Shulkin Claims Trump's Backing to Remain Amid Political Infighting


VA Secretary Dr. David Shulkin claimed Sunday that he has President Donald Trump's backing to stay on the job while renewing charges that he is being targeted by White House political appointees.

"So let me get right to it. This has not been the easiest past week or so for me or my wife," Shulkin said at the annual Disabled American Veterans (DAV) conference in Arlington, Va.

Shulkin referred to the Department of Veterans Affairs Inspector General's report last week charging that he improperly billed the $4,132 airfare for his wife on a trip to Denmark and London last July and also wrongly accepted free tickets to the Wimbledon tennis tournament.

Shulkin at first disputed the report but then accepted responsibility and said he has already written a check to reimburse the Treasury.

He followed that up with his own charges that he is fighting "subversion" within the agency from political appointees who see him as an obstacle to expanding private-sector health care choices for veterans.

"It's my job to keep pushing for what's the right thing for veterans and what's consistent with the president's agenda," Shulkin told Stars and Stripes after his speech to the DAV.

"I don't want to slow down. I think there are efforts to try to politicize what we're doing, and I'm trying to stay focused on the road ahead and keep us going," he said.

"My goal is to get us past this distraction and to make sure everybody understands there's only one team," Shulkin said. If political appointees are out to get him, he is also out to get them, Shulkin said.

"People who have subversive ideas or are creating two different agendas don't have a place in the VA, and people have to make a decision whether they're going to be on the team or off the team," Shulkin said.

Earlier, Gary Augustine, executive director of the VA, told, "It is political, it's getting a little nasty," and "the secretary is caught in the middle of it."

The DAV and other veterans service organizations have pointed to a December e-mail from Jake Leinenkugel, a White House adviser on veterans affairs, to Camilo Sandoval, a political appointee at the Veterans Health Administration.

The email, first reported by The Washington Post and later obtained by, showed that Leinenkugel favored replacing Shulkin with a more politically attuned secretary who would rapidly expand private care for veterans.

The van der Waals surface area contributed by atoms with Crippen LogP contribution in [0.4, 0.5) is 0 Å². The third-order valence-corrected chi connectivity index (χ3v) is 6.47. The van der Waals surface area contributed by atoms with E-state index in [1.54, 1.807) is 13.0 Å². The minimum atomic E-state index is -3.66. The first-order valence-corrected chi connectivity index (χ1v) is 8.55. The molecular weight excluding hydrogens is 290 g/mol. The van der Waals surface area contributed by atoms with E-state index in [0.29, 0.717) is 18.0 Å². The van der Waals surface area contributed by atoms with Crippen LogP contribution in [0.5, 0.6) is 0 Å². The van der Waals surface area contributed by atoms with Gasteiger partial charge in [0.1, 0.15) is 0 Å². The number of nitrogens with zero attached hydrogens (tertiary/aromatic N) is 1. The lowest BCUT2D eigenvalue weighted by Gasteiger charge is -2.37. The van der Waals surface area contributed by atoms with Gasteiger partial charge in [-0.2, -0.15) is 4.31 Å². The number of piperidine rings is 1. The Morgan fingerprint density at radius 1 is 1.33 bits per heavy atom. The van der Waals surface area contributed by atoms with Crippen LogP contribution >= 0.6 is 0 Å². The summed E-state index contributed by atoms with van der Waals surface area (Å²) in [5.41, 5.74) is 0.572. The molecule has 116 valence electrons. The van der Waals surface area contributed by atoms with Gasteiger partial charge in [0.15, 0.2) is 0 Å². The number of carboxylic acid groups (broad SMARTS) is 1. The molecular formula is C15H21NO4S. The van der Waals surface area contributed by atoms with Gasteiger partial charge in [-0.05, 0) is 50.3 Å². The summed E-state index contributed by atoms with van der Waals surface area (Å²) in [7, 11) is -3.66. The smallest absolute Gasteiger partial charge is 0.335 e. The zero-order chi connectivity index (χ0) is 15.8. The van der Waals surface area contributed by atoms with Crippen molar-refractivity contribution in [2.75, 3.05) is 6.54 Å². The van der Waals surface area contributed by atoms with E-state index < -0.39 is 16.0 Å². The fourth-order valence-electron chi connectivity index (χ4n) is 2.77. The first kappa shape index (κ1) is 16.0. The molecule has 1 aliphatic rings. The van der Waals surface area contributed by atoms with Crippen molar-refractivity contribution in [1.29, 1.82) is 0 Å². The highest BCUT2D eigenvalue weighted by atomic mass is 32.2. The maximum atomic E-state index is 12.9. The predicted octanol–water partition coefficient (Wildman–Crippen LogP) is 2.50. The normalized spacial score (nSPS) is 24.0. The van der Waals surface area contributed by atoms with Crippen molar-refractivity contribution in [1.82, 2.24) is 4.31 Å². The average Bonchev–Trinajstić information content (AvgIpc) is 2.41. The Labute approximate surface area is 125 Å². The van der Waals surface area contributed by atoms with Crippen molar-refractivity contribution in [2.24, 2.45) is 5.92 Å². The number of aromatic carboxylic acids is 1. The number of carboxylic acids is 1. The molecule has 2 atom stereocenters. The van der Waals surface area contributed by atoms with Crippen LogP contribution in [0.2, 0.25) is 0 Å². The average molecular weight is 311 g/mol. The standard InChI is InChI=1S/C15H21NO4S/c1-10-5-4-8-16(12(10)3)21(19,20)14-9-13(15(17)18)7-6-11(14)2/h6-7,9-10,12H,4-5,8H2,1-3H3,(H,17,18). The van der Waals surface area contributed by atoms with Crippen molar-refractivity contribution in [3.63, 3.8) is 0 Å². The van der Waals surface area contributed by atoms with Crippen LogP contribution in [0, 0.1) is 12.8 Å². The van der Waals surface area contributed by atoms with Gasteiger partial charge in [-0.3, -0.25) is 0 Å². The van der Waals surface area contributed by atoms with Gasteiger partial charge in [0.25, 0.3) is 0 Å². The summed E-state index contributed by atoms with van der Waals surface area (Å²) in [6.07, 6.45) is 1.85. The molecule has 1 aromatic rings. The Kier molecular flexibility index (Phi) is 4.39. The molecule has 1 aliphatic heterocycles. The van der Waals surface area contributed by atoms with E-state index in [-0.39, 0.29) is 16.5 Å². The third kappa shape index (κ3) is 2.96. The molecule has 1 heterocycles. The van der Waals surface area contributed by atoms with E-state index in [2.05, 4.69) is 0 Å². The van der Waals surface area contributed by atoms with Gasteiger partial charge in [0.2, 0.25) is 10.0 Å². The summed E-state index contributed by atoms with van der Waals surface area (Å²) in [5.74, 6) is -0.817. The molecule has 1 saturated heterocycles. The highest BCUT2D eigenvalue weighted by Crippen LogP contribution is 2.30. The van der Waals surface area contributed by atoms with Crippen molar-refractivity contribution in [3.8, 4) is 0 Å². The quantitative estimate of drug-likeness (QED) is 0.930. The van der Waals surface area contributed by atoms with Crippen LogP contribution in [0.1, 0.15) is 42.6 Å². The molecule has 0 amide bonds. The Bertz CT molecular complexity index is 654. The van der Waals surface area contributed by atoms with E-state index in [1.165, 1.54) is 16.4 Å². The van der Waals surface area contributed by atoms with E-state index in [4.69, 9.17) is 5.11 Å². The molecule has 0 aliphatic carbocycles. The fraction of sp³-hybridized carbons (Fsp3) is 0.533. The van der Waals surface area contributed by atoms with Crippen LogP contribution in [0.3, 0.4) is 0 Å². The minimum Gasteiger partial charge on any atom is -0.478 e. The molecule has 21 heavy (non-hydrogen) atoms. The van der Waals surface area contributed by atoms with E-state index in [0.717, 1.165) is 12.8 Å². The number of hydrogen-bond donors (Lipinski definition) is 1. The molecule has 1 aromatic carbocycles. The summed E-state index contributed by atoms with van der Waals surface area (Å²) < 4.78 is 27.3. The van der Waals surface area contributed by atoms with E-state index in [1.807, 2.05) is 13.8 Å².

Leinenkugel, a former brewery company executive who served six years in the Marine Corps and left with the rank of captain, said in a list of "solutions" that Shulkin should be "put on notice to exit" once other legislative priorities were passed.

Leinenkugel also targeted VA Deputy Secretary Tom Bowman, the No. 2 official at the agency, saying that Bowman "doesn't trust the current slate of political staff."

White House Chief of Staff John Kelly, a retired Marine general, has called a meeting Monday with the major veterans organizations to address their concerns over Shulkin's claims that he is being "undermined" by the political appointees.

Leaders of the VSOs have backed Shulkin and charged that the political appointees are being influenced by the advocacy group Concerned Veterans of America, which is funded by the conservative Koch brothers, on the "privatization" of the VA health care system, the largest in the nation.

CVA has consistently replied that it backs private care when it's in the best interests of the veteran.

At a National Press Club news conference last Friday, Denise Rohan, national commander of the two-million member American Legion, said veterans "deserve treatment in a system that was created specifically for them."

"We believe it is a system worth saving," Rohan said. "Yes, it is far from perfect, but I challenge anyone to come up with a health care system that is perfect" or offers "better health care service than what we have at the Department of Veterans Affairs."

She called on the White House to ignore the "well-funded lobbying effort" aimed at undermining through privatization the central mission of the VA to serve the health care needs of nine million veterans annually at 170 hospitals and more than 1,100 outpatient facilities.

-- Richard Sisk can be reached at

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